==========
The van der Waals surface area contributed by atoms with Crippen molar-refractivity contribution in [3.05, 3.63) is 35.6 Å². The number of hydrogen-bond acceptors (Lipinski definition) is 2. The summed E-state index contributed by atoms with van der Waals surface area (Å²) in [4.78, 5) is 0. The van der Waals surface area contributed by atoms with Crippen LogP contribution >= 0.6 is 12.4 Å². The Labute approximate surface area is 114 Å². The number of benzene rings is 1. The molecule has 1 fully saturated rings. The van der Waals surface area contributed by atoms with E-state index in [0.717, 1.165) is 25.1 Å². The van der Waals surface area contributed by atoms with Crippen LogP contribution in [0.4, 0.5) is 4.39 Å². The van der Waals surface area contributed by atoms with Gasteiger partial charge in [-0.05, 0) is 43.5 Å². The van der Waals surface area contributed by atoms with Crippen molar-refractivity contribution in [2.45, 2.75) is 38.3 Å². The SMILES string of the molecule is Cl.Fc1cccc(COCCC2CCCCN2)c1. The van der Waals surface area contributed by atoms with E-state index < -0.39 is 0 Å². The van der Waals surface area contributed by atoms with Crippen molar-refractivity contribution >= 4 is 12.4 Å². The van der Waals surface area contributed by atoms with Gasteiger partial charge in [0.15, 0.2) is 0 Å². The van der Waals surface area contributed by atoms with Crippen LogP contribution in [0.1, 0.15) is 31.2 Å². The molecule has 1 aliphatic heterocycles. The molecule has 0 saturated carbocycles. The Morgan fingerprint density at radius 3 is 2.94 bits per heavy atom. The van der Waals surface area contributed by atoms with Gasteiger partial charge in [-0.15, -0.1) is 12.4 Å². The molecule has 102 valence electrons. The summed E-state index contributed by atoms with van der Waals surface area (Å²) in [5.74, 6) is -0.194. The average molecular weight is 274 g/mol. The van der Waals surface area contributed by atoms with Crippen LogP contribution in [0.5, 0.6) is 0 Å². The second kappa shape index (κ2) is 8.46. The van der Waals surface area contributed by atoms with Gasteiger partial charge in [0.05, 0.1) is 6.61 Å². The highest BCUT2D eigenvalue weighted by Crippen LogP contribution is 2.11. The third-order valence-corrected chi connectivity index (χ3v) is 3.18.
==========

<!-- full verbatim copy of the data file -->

The van der Waals surface area contributed by atoms with Crippen molar-refractivity contribution in [3.05, 3.63) is 35.6 Å². The number of hydrogen-bond acceptors (Lipinski definition) is 2. The summed E-state index contributed by atoms with van der Waals surface area (Å²) in [4.78, 5) is 0. The van der Waals surface area contributed by atoms with Crippen LogP contribution >= 0.6 is 12.4 Å². The Labute approximate surface area is 114 Å². The number of benzene rings is 1. The molecule has 1 fully saturated rings. The van der Waals surface area contributed by atoms with E-state index in [0.717, 1.165) is 25.1 Å². The van der Waals surface area contributed by atoms with Crippen LogP contribution in [0.4, 0.5) is 4.39 Å². The van der Waals surface area contributed by atoms with Gasteiger partial charge in [-0.05, 0) is 43.5 Å². The van der Waals surface area contributed by atoms with Crippen molar-refractivity contribution in [2.45, 2.75) is 38.3 Å². The SMILES string of the molecule is Cl.Fc1cccc(COCCC2CCCCN2)c1. The van der Waals surface area contributed by atoms with E-state index < -0.39 is 0 Å². The van der Waals surface area contributed by atoms with Crippen molar-refractivity contribution >= 4 is 12.4 Å². The van der Waals surface area contributed by atoms with Gasteiger partial charge in [0.15, 0.2) is 0 Å². The van der Waals surface area contributed by atoms with Crippen LogP contribution in [0.1, 0.15) is 31.2 Å². The molecule has 1 aliphatic heterocycles. The molecule has 0 saturated carbocycles. The Morgan fingerprint density at radius 3 is 2.94 bits per heavy atom. The van der Waals surface area contributed by atoms with Gasteiger partial charge in [-0.15, -0.1) is 12.4 Å². The molecule has 102 valence electrons. The summed E-state index contributed by atoms with van der Waals surface area (Å²) in [5.74, 6) is -0.194. The average molecular weight is 274 g/mol. The van der Waals surface area contributed by atoms with Crippen LogP contribution in [0.5, 0.6) is 0 Å². The second kappa shape index (κ2) is 8.46. The van der Waals surface area contributed by atoms with Gasteiger partial charge in [0.05, 0.1) is 6.61 Å². The highest BCUT2D eigenvalue weighted by Crippen LogP contribution is 2.11. The third-order valence-corrected chi connectivity index (χ3v) is 3.18.